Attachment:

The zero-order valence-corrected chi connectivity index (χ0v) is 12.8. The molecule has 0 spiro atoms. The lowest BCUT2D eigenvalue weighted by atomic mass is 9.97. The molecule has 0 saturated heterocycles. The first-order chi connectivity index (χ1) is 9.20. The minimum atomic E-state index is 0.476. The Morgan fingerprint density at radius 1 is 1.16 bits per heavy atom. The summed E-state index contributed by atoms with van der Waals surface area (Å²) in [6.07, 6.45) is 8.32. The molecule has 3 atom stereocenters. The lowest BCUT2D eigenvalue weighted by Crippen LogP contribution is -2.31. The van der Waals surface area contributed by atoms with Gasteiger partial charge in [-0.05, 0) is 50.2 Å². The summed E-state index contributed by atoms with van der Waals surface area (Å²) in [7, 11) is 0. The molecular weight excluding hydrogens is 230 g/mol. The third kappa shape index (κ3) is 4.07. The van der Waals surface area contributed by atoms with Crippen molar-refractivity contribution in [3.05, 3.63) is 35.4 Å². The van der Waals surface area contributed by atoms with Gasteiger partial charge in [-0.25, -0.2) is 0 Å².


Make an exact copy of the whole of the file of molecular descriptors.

The zero-order valence-corrected chi connectivity index (χ0v) is 12.8. The molecule has 0 spiro atoms. The lowest BCUT2D eigenvalue weighted by atomic mass is 9.97. The molecule has 0 saturated heterocycles. The first-order chi connectivity index (χ1) is 9.20. The minimum atomic E-state index is 0.476. The Morgan fingerprint density at radius 1 is 1.16 bits per heavy atom. The summed E-state index contributed by atoms with van der Waals surface area (Å²) in [6.07, 6.45) is 8.32. The molecule has 3 atom stereocenters. The lowest BCUT2D eigenvalue weighted by Crippen LogP contribution is -2.31. The van der Waals surface area contributed by atoms with Gasteiger partial charge in [-0.05, 0) is 50.2 Å². The summed E-state index contributed by atoms with van der Waals surface area (Å²) in [7, 11) is 0. The molecular weight excluding hydrogens is 230 g/mol. The third kappa shape index (κ3) is 4.07. The van der Waals surface area contributed by atoms with Crippen molar-refractivity contribution in [3.05, 3.63) is 35.4 Å². The van der Waals surface area contributed by atoms with Gasteiger partial charge in [-0.25, -0.2) is 0 Å².